Obama and the Zimbabwean blame game -- A sad Zanu-PF fantasy

Tafi Mhaka

Ahead of an emotional and historic visit to Ghana in 2009, then-U.S. President Barack Obama criticised the theatrical blame game African leaders employ all the time to disclaim their failings. He also debunked the extensively disseminated myth that the West -- and not Zanu-PF -- is responsible for the economic tribulations that afflict Zimbabwe.

Obama said: "I think part of what's hampered advancement in Africa is that for many years we've made excuses about corruption or poor governance, that this was somehow the consequence of neocolonialism, or the West has been oppressive, or racism -- I'm not a big... I'm not a believer in excuses."

Yet still, whenever a ruling party in Africa faces tough electoral accountability for its economic and political failures, undue responsibility is swiftly heaped on the U.S. and E.U. nations.

While the evidence to substantiate allegations of electoral interference and secret participation in African affairs by the U.S. is characteristically scant, African leaders always paint themselves as faultless for a rash of reckless policies, wasteful expenditures and high levels of corruption.

Obama alluded to this African skulduggery when he added: "And yet the fact is, we're in 2009. The West and the United States has not been responsible for what has happened to Zimbabwe's economy over the last 15 or 20 years. It hasn't been responsible for some of the disastrous policies that we've seen elsewhere in Africa. And I think that it's very important for African leadership to take responsibility and be held accountable."

Olusegun Obasanjo expressed comparable thoughts in May at the launch of the book Making Africa Work in Durban. He said, "We have heard enough talk. We have had enough of the blame game. Yes, the colonial powers did not do it right -- but we have been independent now for almost 60 years. What have we done? The fault lies with our leaders."

In Zimbabwe, so-called economic sanctions did not stop former first lady Grace Mugabe acquiring super-extravagant properties. And Doha-based news channel Al-Jazeera has described President Emmerson Mnangagwa as a successful businessman.

Interestingly, how did a 37-year long civil servant become a wealthy businessman, anyway?

This is just it: how has the West advanced unethical conduct by state officials?

Take your pick from an appalling collection of local catastrophes that have emptied the Zimbabwean treasury over the years and decipher this: how did the West instigate the War Victims Compensation Fund debacle, the ZINARA scandal, the NRZ crisis, the Chiadzwa diamond scandal, the Harare Airport scandal and the Ziscosteel scandal?

You can blame the West for the devastating electoral woes all you want. But how did the West prevent Zimbabwe from conducting free and fair elections in the past?

Did the West sanction electoral violence in 2000 and 2002? Did the West fail to provide Zimbabwe with a credible voters' rolls in 2008 and 2013?

Did the West halt the privatisation of Zimpapers and ZBC? Did the West enact dubious laws such as AIPPA and POSA?

Before we overthink the causes behind the deplorable situation we find ourselves in, we must deal with the blame game. A few weeks ago, Mnangagwa and the self-styled Team Lacoste were the local villains on the run.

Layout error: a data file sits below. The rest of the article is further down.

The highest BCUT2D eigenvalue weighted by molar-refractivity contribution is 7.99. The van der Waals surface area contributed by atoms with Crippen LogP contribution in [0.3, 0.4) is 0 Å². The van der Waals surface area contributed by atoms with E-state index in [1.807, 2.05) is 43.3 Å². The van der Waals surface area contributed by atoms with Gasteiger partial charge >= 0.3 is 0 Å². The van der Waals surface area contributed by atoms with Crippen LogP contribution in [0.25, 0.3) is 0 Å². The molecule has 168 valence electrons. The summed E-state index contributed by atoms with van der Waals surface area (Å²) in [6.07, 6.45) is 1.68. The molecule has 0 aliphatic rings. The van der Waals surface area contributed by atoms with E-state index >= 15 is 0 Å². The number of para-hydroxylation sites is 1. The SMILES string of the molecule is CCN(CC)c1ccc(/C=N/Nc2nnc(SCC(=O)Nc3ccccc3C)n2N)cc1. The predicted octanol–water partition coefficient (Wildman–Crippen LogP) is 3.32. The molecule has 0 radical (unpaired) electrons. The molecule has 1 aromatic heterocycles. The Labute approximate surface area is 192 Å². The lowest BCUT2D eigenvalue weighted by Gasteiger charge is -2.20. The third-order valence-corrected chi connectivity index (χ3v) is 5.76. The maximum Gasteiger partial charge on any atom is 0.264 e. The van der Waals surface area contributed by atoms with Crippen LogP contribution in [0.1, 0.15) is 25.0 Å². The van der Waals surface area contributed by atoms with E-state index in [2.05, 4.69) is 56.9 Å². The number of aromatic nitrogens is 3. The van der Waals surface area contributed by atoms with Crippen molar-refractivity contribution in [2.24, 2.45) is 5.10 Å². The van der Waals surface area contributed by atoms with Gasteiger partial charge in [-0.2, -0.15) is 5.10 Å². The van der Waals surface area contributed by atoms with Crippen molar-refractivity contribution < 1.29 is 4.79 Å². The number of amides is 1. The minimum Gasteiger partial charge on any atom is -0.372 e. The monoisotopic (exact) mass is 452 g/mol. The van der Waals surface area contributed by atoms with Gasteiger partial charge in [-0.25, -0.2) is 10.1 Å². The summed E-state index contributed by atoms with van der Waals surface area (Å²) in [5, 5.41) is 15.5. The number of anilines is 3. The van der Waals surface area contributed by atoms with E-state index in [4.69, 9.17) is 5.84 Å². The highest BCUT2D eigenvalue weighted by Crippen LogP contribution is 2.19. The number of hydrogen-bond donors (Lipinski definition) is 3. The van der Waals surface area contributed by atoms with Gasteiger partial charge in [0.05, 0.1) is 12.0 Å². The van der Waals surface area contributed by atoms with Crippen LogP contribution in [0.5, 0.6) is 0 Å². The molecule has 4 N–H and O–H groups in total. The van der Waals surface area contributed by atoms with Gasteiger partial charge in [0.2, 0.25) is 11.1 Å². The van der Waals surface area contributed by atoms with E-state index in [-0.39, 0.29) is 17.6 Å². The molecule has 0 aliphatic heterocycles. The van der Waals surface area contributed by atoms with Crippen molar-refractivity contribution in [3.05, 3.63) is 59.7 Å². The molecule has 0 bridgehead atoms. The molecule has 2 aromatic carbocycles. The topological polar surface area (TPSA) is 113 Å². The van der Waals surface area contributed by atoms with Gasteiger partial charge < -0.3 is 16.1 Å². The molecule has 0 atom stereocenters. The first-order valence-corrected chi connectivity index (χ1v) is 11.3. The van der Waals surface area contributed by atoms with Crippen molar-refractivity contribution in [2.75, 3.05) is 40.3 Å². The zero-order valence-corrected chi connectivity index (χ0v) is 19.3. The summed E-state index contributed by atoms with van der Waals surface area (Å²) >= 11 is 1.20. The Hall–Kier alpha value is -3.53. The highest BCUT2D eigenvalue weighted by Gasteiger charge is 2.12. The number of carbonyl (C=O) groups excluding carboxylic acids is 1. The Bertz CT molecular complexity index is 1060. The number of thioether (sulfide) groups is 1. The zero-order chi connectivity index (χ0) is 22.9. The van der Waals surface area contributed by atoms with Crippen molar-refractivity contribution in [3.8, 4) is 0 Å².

But after the November 14 coup, Zanu-PF shifted all the blame for the never-ending economic and social challenges on the so-called G-40 faction. Yet before that military intervention happened, it was all the fault of the MDC, white commercial farmers, ZUM and Zapu, in that order.

All hope is not lost, though: we can look to West Africa for electoral inspiration. Ghana has shown that holding trustworthy elections and actively supporting a functional democracy go hand-in-hand with economic growth in a post-independence African nation.

And we can refer to flawless representations of African dictatorships to appreciate what an undemocratic state looks like. Equatorial Guinea, the Democratic Republic of Congo (DRC), Egypt, Libya, Mali, Burundi, Burkina Faso and the Central African Republic have, after celebrating military coups, all failed to establish viable states.

Although democracy is not a prerequisite for economic development, China is the only state that has managed to develop a modern, market-oriented economy without political openness. Elsewhere -- in places such as North Korea, Venezuela, Zimbabwe and the DRC -- a lack of democratic liberties has facilitated state-level corruption and debilitating poverty.

With a sycophantic state media and repressive security sector in place, corrupt and totalitarian representatives find it easy to obfuscate the incapacitating actuality of state thuggery.

North Korea was ranked 174th out of 176 countries on the Transparency International Corruption Index for 2016. Venezuela was ranked 164th. The DRC, on 156th, is just above Zimbabwe on 154th.

But that is not all.

As things stand, the despotic Nicholas Maduro has evolved to become a tougher and grimier opponent than opposition parties in Venezuela reckoned a few years ago.

So has Joseph Kabila in the DRC.

And with time, so will Mnangagwa in Zimbabwe.

People must demand substantial reforms and free and fair elections. Only the people can free themselves from the crushing weight of the African blame game.



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